Editorial: State likely in for future without herd immunity
From a community like Salisbury and Rowan County, it’s hard to see a future where two-thirds of the state’s population receives at least one dose of the COVID-19 and the governor meets his goal to lift mask mandates.
State and federal data show about 30% of Rowan residents vaccinated with one dose — a far cry from the 66% needed and noticeably below the state average. It’s downright depressing to compare Rowan County to some of the communities with the highest portion of their population vaccinated. In Orange County, which contains Chapel Hill and UNC, the percentage of people vaccinated with one dose is 57.9%. In Dare County, located on the coast, the percentage is 56.7%.
Even if the best-performing counties reach herd immunity levels, there are plenty of places just like Rowan — where factors such as education level, income and religious and political beliefs make people less likely to receive the COVID-19 vaccine. People who have decided against receiving the vaccine aren’t going to be convinced otherwise. They’ve made up their mind, and it’s increasingly hard to change people’s opinions about politicized topics these days. A good portion of people who tell pollsters “I plan to” will never get around to doing it, and the people who say “I don’t know” may actually be better placed in the “no” category.
Across the state and especially in Rowan County, the supply of vaccinations has vastly outpaced demand, and it doesn’t appear to be a matter of too much supply. State data shows a decreasing number of first doses administered across the state even as options have increased for vaccinations. There were 335,427 first doses of vaccines administered the week of April 5. That number was 202,762 the following week, 128,481 the week after that and 99,088 last week. (Though, the state cautions that data may be incomplete for last week.)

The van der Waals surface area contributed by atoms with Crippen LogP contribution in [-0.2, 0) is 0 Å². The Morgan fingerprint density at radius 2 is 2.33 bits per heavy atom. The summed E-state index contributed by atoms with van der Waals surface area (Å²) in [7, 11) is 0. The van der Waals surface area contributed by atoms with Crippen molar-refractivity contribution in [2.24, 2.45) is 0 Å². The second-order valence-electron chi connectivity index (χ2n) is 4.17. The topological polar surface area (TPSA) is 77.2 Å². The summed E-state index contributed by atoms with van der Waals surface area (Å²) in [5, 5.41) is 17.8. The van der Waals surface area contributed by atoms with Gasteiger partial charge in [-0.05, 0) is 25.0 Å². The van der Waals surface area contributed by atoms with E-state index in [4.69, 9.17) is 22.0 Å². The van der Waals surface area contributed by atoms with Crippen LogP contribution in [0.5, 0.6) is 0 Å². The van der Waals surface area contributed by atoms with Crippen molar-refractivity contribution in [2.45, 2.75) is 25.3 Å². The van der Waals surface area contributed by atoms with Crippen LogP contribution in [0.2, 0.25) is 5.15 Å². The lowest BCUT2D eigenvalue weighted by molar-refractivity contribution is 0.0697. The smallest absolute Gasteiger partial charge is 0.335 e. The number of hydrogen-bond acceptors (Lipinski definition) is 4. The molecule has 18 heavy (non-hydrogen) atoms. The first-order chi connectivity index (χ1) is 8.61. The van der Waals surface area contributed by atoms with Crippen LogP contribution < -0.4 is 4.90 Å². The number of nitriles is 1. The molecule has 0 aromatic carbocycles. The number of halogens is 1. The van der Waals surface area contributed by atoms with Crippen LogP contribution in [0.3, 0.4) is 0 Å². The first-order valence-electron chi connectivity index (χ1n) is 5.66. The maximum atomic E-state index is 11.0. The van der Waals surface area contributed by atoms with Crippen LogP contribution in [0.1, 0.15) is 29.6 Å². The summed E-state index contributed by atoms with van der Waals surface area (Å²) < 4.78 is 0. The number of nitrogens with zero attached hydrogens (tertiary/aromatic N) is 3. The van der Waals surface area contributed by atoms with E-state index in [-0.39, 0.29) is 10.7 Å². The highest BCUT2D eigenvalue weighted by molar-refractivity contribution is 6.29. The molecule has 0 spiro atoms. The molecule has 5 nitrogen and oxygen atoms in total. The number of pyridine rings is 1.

Fewer people getting vaccinated leaves open the possibility for another spike in cases and deaths. Continued mask wearing could be a solution to mitigate that, but large portions of the public who have otherwise joined in the team effort to stop COVID-19 have decided the mask-wearing phase is over.
It’s easy to be pessimistic that COVID-19 is here to stay for good.
Things may appear a little more optimistic if Cooper and other health professionals shift goals and metrics to American adults, which raises the current statewide percentage to 49.9%, because it excludes a large swath of the population not yet eligible to receive a vaccine. Time has shown healthy children are at a much lower risk of a severe case of COVID-19, too.
President Joe Biden says he wants 70% of American adults to be vaccinated.
As we wait and hope a larger portion of people will receive the COVID-19 vaccine, it’s worth reiterating to people who are uncomfortable that masks work.
Widespread decreases in flu and other respiratory illnesses are a prime example. A March study by Vanderbilt University researchers published in the Journal of Hospital Medicine found major decreases in pediatric hospitalizations for respiratory illnesses and deaths. The North Carolina Department of Health and Human Services has reported seven flu deaths this year. That’s fewer than the 2019-2020 year, when there were 186 deaths, and the 2018-2019 year, when there were 203.
In March 2020, Salisbury, Rowan County, North Carolina and America began a giant, difficult group project. It’s not clear that we’re getting a passing grade, but we do know the group project isn’t over yet.